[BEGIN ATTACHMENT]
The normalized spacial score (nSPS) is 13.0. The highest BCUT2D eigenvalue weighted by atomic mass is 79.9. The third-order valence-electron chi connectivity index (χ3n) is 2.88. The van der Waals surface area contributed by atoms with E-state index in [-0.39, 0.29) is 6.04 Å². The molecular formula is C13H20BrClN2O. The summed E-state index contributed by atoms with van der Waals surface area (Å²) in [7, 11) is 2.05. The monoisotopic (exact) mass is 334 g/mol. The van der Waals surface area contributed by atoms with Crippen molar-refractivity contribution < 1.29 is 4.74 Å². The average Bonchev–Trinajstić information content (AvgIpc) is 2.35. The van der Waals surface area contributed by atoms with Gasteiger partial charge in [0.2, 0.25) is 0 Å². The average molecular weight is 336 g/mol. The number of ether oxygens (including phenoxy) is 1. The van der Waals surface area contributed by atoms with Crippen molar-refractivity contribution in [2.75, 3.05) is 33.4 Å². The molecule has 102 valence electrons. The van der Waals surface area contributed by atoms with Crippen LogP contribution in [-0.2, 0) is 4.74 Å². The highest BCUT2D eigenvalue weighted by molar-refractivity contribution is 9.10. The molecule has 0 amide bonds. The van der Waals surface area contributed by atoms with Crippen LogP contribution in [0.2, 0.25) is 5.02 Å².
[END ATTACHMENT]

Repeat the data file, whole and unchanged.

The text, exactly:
The normalized spacial score (nSPS) is 13.0. The highest BCUT2D eigenvalue weighted by atomic mass is 79.9. The third-order valence-electron chi connectivity index (χ3n) is 2.88. The van der Waals surface area contributed by atoms with E-state index in [-0.39, 0.29) is 6.04 Å². The molecular formula is C13H20BrClN2O. The summed E-state index contributed by atoms with van der Waals surface area (Å²) in [7, 11) is 2.05. The monoisotopic (exact) mass is 334 g/mol. The van der Waals surface area contributed by atoms with Crippen molar-refractivity contribution < 1.29 is 4.74 Å². The average Bonchev–Trinajstić information content (AvgIpc) is 2.35. The van der Waals surface area contributed by atoms with Gasteiger partial charge in [0.2, 0.25) is 0 Å². The average molecular weight is 336 g/mol. The number of ether oxygens (including phenoxy) is 1. The van der Waals surface area contributed by atoms with Crippen molar-refractivity contribution in [2.75, 3.05) is 33.4 Å². The molecule has 102 valence electrons. The van der Waals surface area contributed by atoms with Crippen LogP contribution in [-0.2, 0) is 4.74 Å². The highest BCUT2D eigenvalue weighted by molar-refractivity contribution is 9.10. The molecule has 0 amide bonds. The van der Waals surface area contributed by atoms with Crippen LogP contribution in [0.2, 0.25) is 5.02 Å².